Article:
Economic access has also become a primary research focus in public health nutrition, including the work by Drewnowski and team. Supermarket chains have specific demographics–consumers differ by age, education, income, health, and even obesity rates. “The county-wide obesity rate in 2007 was 19.8 percent, but our research found that the obesity rate was only four percent among Whole Foods and PCC shoppers,” said Drewnowski. “Consumers who shop at most area supermarket chains have obesity rates at 25 percent and higher. Clearly, not all supermarkets are the same and economic access is determined by price.”

UW researchers recently discussed the Seattle Obesity Study results at “Shopping for Health” conference, which brought together public health agencies, academicians, supermarket representatives and policymakers from Seattle, King County and Washington state. Additional findings include:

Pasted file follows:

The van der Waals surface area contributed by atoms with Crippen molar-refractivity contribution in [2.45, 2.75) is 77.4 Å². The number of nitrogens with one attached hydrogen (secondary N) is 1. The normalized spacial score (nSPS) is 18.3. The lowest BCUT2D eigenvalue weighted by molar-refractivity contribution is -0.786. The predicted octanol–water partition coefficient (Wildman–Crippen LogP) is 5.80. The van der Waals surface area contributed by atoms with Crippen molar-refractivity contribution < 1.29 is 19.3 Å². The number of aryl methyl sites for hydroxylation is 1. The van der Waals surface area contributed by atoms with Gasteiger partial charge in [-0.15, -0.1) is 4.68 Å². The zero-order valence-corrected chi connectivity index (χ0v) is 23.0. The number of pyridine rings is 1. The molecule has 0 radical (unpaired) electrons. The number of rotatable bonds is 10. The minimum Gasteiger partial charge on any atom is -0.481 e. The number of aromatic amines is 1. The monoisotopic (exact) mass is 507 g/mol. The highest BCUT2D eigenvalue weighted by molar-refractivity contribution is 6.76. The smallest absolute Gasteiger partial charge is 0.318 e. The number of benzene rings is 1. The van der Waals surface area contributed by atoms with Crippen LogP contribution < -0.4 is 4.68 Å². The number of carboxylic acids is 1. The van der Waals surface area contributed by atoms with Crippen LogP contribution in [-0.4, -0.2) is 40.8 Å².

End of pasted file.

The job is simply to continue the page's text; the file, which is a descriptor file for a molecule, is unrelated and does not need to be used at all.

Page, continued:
• New ways to identify underserved areas (“food deserts”) in Washington state that are most in need of resources
  • New ways to identify healthy, affordable and sustainable foods
  • The Seattle Atlas, or SEATTLAS, of all food sources, including supermarkets, grocery stores, and fast food restaurants
  • Food purchases and expenditures, diet quality and weight/ obesity
  • Insights from similar studies conducted in New York City.

“We plan to explore how local data can best be used in new initiatives to improve access to healthy, affordable foods in Seattle, King County and throughout Washington state,” said Drewnowski. “As part of the dialogue, it is extremely important that the food industry be part of the solution and we welcomed their presence at this recent gathering,” he said. “We hope to provide the local answer to the question that the federal government is trying to address. And we want to make sure our public health initiatives and programs are backed by research and science.”

[Source: University of Washington press release]